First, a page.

According to a press release dated September 4, 2008, the U.S. District Court for the District of New Jersey granted final approval to the proposed settlement in a consolidated securities fraud class-action suit filed against Genta, Inc. An order approving the settlement on a final basis was issued on May 27, 2008, and the settlement became final on June 27, 2008, according to the company's Aug. 7, 2008 Form 10-Q filing with the U.S. Securities and Exchange Commission for the quarter ended June 30, 2008.
On January 23, 2006, the Court entered a Stay Order pending mediation. On May 26, 2006, a motion for preliminary approval of settlement was filed, and later granted in part and denied part by the Order entered on October 11, 2006.
As disclosed by the Company’s FORM 10-Q for the quarterly period ended June 30, 2006, in 2004, numerous complaints were filed in the United States District Court for the District of New Jersey against Genta and certain of its principal officers on behalf of purported classes of the Company’s shareholders who purchased its securities during several class periods. The complaints have been consolidated into a single action and allege that the Company and certain of its principal officers violated the federal securities laws by issuing materially false and misleading statements regarding Genasense® for the treatment of malignant melanoma that had the effect of artificially inflating the market price of the Company’s securities. The shareholder class action complaint in the various actions seeks monetary damages in an unspecified amount and recovery of plaintiffs’ costs and attorneys’ fees. On September 30, 2005, the court granted in part and denied in part the Company’s motion to dismiss the plaintiffs’ complaint. The court dismissed plaintiffs’ claim that the defendants engaged in a scheme or artifice to defraud plaintiffs, but allowed plaintiffs’ claims to proceed with respect to their allegations that defendants issued false and misleading public statements about Genasense®. The case has proceeded to discovery.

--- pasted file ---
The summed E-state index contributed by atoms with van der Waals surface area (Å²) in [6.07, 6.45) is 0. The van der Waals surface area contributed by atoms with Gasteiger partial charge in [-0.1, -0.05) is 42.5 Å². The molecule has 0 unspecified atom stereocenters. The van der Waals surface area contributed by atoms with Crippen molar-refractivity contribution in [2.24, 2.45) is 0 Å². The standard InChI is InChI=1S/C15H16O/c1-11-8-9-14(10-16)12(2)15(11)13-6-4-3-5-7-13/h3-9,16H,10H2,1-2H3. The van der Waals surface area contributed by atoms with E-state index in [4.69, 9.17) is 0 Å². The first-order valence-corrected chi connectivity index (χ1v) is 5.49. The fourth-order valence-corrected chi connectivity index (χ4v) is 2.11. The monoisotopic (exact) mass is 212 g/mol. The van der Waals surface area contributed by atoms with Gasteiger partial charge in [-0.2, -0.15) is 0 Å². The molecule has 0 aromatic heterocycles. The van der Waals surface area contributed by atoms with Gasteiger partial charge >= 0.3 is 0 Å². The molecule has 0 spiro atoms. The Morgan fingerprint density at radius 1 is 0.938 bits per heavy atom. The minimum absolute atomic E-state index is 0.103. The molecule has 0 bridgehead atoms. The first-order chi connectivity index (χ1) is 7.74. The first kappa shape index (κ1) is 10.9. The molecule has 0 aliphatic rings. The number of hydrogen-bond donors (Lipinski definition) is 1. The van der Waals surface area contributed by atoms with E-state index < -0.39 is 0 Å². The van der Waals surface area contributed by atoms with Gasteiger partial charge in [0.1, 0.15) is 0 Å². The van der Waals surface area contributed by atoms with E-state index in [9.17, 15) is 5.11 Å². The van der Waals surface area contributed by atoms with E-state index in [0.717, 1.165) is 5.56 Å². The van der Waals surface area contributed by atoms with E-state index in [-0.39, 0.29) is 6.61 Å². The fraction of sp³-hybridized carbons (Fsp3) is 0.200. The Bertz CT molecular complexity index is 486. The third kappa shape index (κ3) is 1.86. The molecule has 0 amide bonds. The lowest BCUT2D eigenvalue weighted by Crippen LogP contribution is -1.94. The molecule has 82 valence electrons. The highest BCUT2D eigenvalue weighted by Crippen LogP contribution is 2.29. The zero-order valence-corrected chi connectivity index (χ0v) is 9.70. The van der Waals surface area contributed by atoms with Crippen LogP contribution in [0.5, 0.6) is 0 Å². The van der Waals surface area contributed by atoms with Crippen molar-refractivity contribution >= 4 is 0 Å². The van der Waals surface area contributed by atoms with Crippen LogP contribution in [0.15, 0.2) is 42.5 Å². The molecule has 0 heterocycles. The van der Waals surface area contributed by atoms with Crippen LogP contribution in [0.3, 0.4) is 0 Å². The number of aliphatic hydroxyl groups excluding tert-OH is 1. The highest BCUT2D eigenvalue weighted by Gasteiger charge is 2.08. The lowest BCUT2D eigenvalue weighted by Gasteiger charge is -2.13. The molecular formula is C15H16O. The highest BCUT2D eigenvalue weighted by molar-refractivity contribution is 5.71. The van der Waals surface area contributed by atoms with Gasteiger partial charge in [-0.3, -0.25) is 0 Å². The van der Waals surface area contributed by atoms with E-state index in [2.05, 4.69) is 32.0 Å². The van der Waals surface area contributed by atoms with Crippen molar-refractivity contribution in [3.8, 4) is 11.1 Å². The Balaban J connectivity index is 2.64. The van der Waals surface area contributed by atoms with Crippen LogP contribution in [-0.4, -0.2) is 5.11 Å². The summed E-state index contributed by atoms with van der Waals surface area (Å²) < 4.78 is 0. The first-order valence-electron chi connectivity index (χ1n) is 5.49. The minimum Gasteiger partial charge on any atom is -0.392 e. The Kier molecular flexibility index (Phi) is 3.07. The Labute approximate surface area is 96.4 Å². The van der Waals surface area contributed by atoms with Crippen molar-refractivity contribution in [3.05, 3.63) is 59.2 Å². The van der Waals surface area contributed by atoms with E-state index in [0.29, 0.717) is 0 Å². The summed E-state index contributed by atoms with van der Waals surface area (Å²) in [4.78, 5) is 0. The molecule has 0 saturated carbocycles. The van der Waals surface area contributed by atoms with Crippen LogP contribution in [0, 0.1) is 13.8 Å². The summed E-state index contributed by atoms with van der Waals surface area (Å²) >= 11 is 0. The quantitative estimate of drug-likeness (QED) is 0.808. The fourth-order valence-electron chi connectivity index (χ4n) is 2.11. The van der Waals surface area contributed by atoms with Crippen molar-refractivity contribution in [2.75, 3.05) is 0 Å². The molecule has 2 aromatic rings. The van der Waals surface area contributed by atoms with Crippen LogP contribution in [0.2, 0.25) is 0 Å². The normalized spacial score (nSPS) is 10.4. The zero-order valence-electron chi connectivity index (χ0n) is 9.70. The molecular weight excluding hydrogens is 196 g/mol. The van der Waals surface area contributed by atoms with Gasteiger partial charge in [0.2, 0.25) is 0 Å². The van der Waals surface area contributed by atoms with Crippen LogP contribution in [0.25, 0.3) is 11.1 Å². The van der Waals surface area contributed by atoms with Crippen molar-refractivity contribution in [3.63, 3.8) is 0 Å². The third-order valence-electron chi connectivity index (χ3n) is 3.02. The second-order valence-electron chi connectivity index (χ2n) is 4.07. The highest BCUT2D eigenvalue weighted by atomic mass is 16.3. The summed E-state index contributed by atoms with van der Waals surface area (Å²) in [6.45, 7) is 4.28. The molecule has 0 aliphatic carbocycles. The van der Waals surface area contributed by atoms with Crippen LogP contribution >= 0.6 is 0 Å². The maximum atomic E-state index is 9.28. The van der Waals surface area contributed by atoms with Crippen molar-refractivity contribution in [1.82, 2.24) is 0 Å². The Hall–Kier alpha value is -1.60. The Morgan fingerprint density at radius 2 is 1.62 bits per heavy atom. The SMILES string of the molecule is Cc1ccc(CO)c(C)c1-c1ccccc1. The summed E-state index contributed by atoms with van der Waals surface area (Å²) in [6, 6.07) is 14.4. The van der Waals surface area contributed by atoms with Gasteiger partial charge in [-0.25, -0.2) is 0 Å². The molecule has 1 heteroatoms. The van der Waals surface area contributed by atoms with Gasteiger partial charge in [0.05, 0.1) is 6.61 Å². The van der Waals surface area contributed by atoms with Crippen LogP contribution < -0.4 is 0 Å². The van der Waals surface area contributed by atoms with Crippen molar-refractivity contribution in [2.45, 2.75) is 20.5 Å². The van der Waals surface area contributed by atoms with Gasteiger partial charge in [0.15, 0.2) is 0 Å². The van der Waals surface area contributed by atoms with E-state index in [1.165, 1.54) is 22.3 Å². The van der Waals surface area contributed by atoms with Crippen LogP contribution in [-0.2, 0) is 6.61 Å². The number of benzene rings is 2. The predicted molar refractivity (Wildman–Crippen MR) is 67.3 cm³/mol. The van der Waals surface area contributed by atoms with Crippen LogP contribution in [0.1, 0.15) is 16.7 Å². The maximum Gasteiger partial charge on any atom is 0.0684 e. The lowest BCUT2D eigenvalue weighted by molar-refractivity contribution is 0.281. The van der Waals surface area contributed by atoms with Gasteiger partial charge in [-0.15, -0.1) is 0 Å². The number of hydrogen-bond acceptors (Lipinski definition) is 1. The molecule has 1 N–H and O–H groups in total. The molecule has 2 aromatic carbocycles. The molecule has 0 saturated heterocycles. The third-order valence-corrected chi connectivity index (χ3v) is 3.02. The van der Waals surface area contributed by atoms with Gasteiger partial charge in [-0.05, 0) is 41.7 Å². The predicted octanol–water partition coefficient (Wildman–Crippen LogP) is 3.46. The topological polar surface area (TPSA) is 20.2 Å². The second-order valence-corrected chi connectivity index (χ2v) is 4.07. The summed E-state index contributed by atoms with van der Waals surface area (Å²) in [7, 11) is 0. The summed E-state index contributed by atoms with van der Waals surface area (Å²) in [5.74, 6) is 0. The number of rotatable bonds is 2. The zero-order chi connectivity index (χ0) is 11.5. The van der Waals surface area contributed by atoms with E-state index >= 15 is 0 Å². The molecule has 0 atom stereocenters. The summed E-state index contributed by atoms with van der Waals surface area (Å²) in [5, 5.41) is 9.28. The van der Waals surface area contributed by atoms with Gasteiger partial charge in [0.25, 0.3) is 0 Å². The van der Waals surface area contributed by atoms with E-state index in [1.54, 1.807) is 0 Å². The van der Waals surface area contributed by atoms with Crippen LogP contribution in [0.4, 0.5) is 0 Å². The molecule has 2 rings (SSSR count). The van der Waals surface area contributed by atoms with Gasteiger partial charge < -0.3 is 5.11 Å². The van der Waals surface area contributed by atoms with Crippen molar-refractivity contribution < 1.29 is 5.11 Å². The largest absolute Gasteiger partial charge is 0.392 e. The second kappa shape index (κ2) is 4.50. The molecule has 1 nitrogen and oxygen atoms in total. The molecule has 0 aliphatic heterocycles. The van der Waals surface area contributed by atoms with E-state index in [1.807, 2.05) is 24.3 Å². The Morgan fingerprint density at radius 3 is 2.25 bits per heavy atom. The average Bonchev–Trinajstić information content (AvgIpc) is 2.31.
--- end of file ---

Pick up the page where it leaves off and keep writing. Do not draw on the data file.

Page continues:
The original complaint alleges that defendants violated the federal securities laws by issuing materially false and misleading statements throughout the Class Period that had the effect of artificially inflating the market price of the Company's securities. Specifically, the complaint alleges that throughout the Class Period, defendants misrepresented the safety of the Company's drug, Genasense, for the treatment of advanced melanoma, the most deadly form of skin cancer.
Further, the complaint alleges that during the Class Period, defendants falsely represented to the investing public that Genasense did not appear to be associated with serious adverse reactions in the Phase 3 clinical trial. In fact, defendants knew that the use of Genasense was associated with increased toxicity and discontinuations due to adverse events, and that U.S. Food and Drug Administration ("FDA") approval of the Genasense New Drug Application was unlikely because the increased toxicity and adverse events associated with the use of Genasense outweighed its marginal benefits.
On April 30, 2004, the staff of the Oncologic Drugs Advisory Committee (ODAC) of the FDA stated in briefing materials in advance of the May 3, 2004 ODAC meeting that the Phase 3 clinical trial of Genasense failed to demonstrate a survival benefit, which was the primary trial endpoint. However, small but unreliable benefits were seen for progression-free survival (PFS) and response rates (RR). The staff also stated: "Uncertainty also exists regarding whether an improvement in PFS and RR of this magnitude outweighs the increase in toxicity seen with the combination [of Genasense and dacarbazine.]: ... Survival was not improved and toxicity was increased." As a result of this announcement, the price of Genta shares dropped $5.83 or 40.4% to close at $8.60 on the Nasdaq market on an unusually high volume of over 30 million shares traded. On May 3, 2004, the ODAC ruled by a 13-3 vote that, in the absence of increased survival, the evidence presented did not provide substantial evidence of effectiveness to outweigh the increased toxicity of Genasense. As a result of this announcement, the price of Genta shares fell more than $3 per share, to close at $5.11 on May 3, 2004 at a high volume of over 17 million shares traded.
On November 05, 2009, an order granting Motion for Disbursement of Funds was entered into the Court’s docket.